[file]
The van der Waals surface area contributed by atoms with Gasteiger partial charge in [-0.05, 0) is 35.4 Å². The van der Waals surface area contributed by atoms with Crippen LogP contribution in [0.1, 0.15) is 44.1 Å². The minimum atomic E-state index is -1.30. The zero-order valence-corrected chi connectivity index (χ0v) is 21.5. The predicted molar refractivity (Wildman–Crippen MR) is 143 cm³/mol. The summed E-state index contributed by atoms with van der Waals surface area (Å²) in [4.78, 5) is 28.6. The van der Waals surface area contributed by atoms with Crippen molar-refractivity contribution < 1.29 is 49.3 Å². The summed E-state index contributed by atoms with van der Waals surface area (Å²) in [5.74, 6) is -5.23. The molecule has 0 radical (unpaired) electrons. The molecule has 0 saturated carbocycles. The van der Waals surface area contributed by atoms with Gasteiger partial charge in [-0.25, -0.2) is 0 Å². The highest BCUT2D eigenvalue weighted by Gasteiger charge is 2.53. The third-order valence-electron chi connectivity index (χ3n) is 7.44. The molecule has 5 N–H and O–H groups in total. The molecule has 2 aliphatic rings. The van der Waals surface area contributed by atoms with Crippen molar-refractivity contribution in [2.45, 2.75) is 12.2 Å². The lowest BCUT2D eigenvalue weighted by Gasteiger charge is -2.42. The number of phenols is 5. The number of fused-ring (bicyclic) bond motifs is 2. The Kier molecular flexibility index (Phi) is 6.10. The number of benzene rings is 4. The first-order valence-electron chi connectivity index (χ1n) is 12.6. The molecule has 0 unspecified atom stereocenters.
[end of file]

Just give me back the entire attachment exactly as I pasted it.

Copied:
The van der Waals surface area contributed by atoms with Gasteiger partial charge in [-0.05, 0) is 35.4 Å². The van der Waals surface area contributed by atoms with Crippen LogP contribution in [0.1, 0.15) is 44.1 Å². The minimum atomic E-state index is -1.30. The zero-order valence-corrected chi connectivity index (χ0v) is 21.5. The predicted molar refractivity (Wildman–Crippen MR) is 143 cm³/mol. The summed E-state index contributed by atoms with van der Waals surface area (Å²) in [4.78, 5) is 28.6. The van der Waals surface area contributed by atoms with Crippen molar-refractivity contribution < 1.29 is 49.3 Å². The summed E-state index contributed by atoms with van der Waals surface area (Å²) in [5.74, 6) is -5.23. The molecule has 0 radical (unpaired) electrons. The molecule has 0 saturated carbocycles. The van der Waals surface area contributed by atoms with Gasteiger partial charge in [-0.25, -0.2) is 0 Å². The highest BCUT2D eigenvalue weighted by Gasteiger charge is 2.53. The third-order valence-electron chi connectivity index (χ3n) is 7.44. The molecule has 5 N–H and O–H groups in total. The molecule has 2 aliphatic rings. The van der Waals surface area contributed by atoms with Crippen molar-refractivity contribution in [2.45, 2.75) is 12.2 Å². The lowest BCUT2D eigenvalue weighted by Gasteiger charge is -2.42. The number of phenols is 5. The number of fused-ring (bicyclic) bond motifs is 2. The Kier molecular flexibility index (Phi) is 6.10. The number of benzene rings is 4. The first-order valence-electron chi connectivity index (χ1n) is 12.6. The molecule has 0 unspecified atom stereocenters.